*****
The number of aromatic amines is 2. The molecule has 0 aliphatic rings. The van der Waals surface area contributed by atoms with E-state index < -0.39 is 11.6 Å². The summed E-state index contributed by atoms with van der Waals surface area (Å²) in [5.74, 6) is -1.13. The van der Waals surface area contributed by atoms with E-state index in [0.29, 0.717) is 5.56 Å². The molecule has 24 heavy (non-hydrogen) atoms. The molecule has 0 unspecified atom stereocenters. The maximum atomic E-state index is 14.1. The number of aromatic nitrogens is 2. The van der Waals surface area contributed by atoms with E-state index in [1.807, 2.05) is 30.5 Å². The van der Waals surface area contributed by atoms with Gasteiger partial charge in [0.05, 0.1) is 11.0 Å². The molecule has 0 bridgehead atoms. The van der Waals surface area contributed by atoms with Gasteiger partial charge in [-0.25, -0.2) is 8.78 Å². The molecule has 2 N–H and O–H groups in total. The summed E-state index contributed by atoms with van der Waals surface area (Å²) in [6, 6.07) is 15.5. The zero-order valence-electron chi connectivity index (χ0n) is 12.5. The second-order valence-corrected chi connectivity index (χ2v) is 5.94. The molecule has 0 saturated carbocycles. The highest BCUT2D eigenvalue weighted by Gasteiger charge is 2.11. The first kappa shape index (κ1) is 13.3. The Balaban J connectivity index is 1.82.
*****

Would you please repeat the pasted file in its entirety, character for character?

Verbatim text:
The number of aromatic amines is 2. The molecule has 0 aliphatic rings. The van der Waals surface area contributed by atoms with E-state index < -0.39 is 11.6 Å². The summed E-state index contributed by atoms with van der Waals surface area (Å²) in [5.74, 6) is -1.13. The van der Waals surface area contributed by atoms with E-state index in [0.29, 0.717) is 5.56 Å². The molecule has 24 heavy (non-hydrogen) atoms. The molecule has 0 unspecified atom stereocenters. The maximum atomic E-state index is 14.1. The number of aromatic nitrogens is 2. The van der Waals surface area contributed by atoms with E-state index in [1.807, 2.05) is 30.5 Å². The van der Waals surface area contributed by atoms with Gasteiger partial charge in [0.05, 0.1) is 11.0 Å². The molecule has 0 bridgehead atoms. The van der Waals surface area contributed by atoms with Gasteiger partial charge in [-0.25, -0.2) is 8.78 Å². The molecule has 2 N–H and O–H groups in total. The summed E-state index contributed by atoms with van der Waals surface area (Å²) in [6, 6.07) is 15.5. The zero-order valence-electron chi connectivity index (χ0n) is 12.5. The second-order valence-corrected chi connectivity index (χ2v) is 5.94. The molecule has 0 saturated carbocycles. The highest BCUT2D eigenvalue weighted by Gasteiger charge is 2.11. The first kappa shape index (κ1) is 13.3. The Balaban J connectivity index is 1.82.